Molly Finley





Interviewer: Miss Irene Robertson

Person interviewed: Molly Finley, Honey Creek

3-1/2 miles from Mesa, Arkansas

Age: Born 1865





"My master was Captain Baker Jones and his pa was John Jones. Miss

Mariah was Baker Jones' wife. I believe the old man's wife was dead.



"My parents' name was Henry ("Clay") Harris and Harriett Harris. They

had nine children. We lived close to the Post (Arkansas Post). Our

nearest trading post was Pine Bluff. And the old man made trips to

Memphis and had barrels sent out by ship. We lived around Hanniberry

Creek. It was a pretty lake of water. Some folks called it Hanniberry

Lake. We fished and waded and washed. We got our water out of two

springs further up. I used to tote one bucket on my head and one in each

hand. You never see that no more. Mama was a nurse and house woman and

field woman if she was needed. I made fires around the pots and 'tended

to mama's children.



"We lived on the Jones place years after freedom. I was born after

freedom. We finally left. I cried and cried to let's go back. Only place

ever seem like home to me yet. We went to the Cummings farm. They worked

free labor then. Then we went to the hills. Then we seen hard times. We

knowed we was free niggers pretty soon back in them poor hills.



"I was more educated than some white folks up in them hills. I went to

school on the river. My teacher was a white man named Mr. Van Sang.



"Mama belong to the Garretts in Mississippi. She was sold when she was

about four years old she tole me. There had been a death and old

mistress bought her in. Master Garrett died. Then she give her to her

daughter. She was her young mistress then. Old mistress didn't want her

to bring her but she said she might well have her as any rest of the

children. Mama never set eyes on none of her folks no more. Her father,

she said, was light and part Enjun (Indian).



"John Prior owned papa in Kentucky. He sold him, brother and his mother

to a nigger trader's gang. Captain Jones bought all three in Tennessee.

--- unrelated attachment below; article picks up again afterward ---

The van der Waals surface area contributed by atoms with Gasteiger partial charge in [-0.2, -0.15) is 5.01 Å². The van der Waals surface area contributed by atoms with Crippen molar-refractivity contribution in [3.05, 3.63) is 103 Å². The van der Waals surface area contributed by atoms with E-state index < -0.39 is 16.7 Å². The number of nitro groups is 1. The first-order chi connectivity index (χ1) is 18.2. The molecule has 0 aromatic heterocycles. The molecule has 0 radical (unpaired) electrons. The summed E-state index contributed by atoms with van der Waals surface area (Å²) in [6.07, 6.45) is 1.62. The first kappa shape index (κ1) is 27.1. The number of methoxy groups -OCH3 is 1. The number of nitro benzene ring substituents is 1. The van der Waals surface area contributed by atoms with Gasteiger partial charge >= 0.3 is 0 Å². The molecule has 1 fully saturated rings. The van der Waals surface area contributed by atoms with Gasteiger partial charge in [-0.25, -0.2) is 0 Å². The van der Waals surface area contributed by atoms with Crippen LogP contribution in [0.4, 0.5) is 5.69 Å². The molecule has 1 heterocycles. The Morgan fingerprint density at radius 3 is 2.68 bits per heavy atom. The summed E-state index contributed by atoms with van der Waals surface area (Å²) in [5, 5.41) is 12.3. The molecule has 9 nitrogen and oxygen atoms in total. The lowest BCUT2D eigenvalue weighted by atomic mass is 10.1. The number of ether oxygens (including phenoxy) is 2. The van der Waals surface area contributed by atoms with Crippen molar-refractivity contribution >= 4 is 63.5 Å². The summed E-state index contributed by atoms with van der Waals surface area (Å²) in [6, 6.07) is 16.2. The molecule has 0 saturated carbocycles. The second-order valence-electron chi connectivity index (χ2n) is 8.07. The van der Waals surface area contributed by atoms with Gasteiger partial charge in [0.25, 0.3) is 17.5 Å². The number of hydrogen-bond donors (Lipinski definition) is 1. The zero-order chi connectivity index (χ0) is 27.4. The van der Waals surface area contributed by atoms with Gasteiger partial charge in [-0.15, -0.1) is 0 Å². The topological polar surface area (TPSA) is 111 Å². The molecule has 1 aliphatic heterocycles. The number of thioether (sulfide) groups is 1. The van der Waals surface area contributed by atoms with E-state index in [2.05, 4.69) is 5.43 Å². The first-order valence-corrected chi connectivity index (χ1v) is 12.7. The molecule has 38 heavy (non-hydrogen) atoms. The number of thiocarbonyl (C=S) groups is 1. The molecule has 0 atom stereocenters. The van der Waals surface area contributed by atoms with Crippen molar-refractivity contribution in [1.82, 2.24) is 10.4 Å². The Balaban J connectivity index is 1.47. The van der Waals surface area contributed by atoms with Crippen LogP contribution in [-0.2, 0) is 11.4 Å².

He come brought them on to Arkansas. He was a field hand. He said they

worked from daylight till after dark.



"They took their slaves to close to Houston, Texas to save them. Captain

Jones said he didn't want the Yankees to scatter them and make soldiers

of them. He brought them back on his place like he expected to do. Mama

said they was out there three years. She had a baby three months old and

the trip was hard on her and the baby but they stood it. I was her next

baby after that. Freedom done been declared. Mama said they went in

wagons and camped along the roadside at night.



"Before they left, the Yankees come. Old Master Jones treated them so

nice, give them a big dinner, and opened up everything and offered some

for them to take along that they didn't bother his stock nor meat. Then

he had them (the slaves) set out with stock and supplies to Texas.



"Mama and papa said the Jones treated them pretty well. They wouldn't

allow the overseers to beat up his slaves.



"The two Jones men put two barrels of money in a big iron chest. They

said it weighed two hundred pounds. Four men took it out there in

barrels and eight men lowered it. They took it to the family graveyard

down past the orchard. They leveled it up like it was a grave. Yankees

didn't get Jones money! Then he sent the slaves to Texas.



"Captain Jones had a home in Tennessee and one in Arkansas. Papa said he

cleared out land along the river where there was panther, bears, and

wild cats. They worked in huddles and the overseers had guns to shoot

varmints. He said their breakfast and dinner was sent to the field, them

that had wives had supper with their families once a day, on Sundays

three times. The women left the fields to go fix supper and see after

their cabins and children. They hauled their water in barrels and put it

under the trees. They cooked washpots full of chicken and give them a

big picnic dinner after they lay by crops and at Christmas. They had

gourd banjos. Mama said they had good times.



"They had preaching one Sunday for white folks and one Sunday for black

folks. They used the same preacher there but some colored preachers

would come on the place at times and preach under the trees down at the

quarters. They said the white preacher would say, 'You may get to the

kitchen of heaven if you obey your master, if you don't steal, if you

tell no stories, etc.'



"Captain Jones was a good doctor. If a doctor was had you know somebody

was right low. They seldom had a doctor. Mama said her coat tail froze

and her working. But they wore warm clothes next to their bodies.



"Captain Jones said, 'You all can go back on my place that want to go

back and stay. You will have to learn to look after your own selves now

but I will advise you and help you best I can. You will have to work

hard as us have done b'fore. But I will pay you.' My folks was ready to

'board the wagons back to Jones' farm then. That is the way mama tole me

it was at freedom! It was a long time I kept wondering what is freedom?

I took to noticing what they said it was in slavery times and I caught

on. I found out times had changed just b'fore I got into this world.



"Some things seem all right and some don't. Times seem good now but wait

till dis winter. Folks will go cold and hungry again. Some folks good

and some worse than in times b'fore."





Interviewer's Comment



Gets a pension check.





Molly Brown Molly Harrell facebooktwittergoogle_plusredditpinterestlinkedinmail

Feedback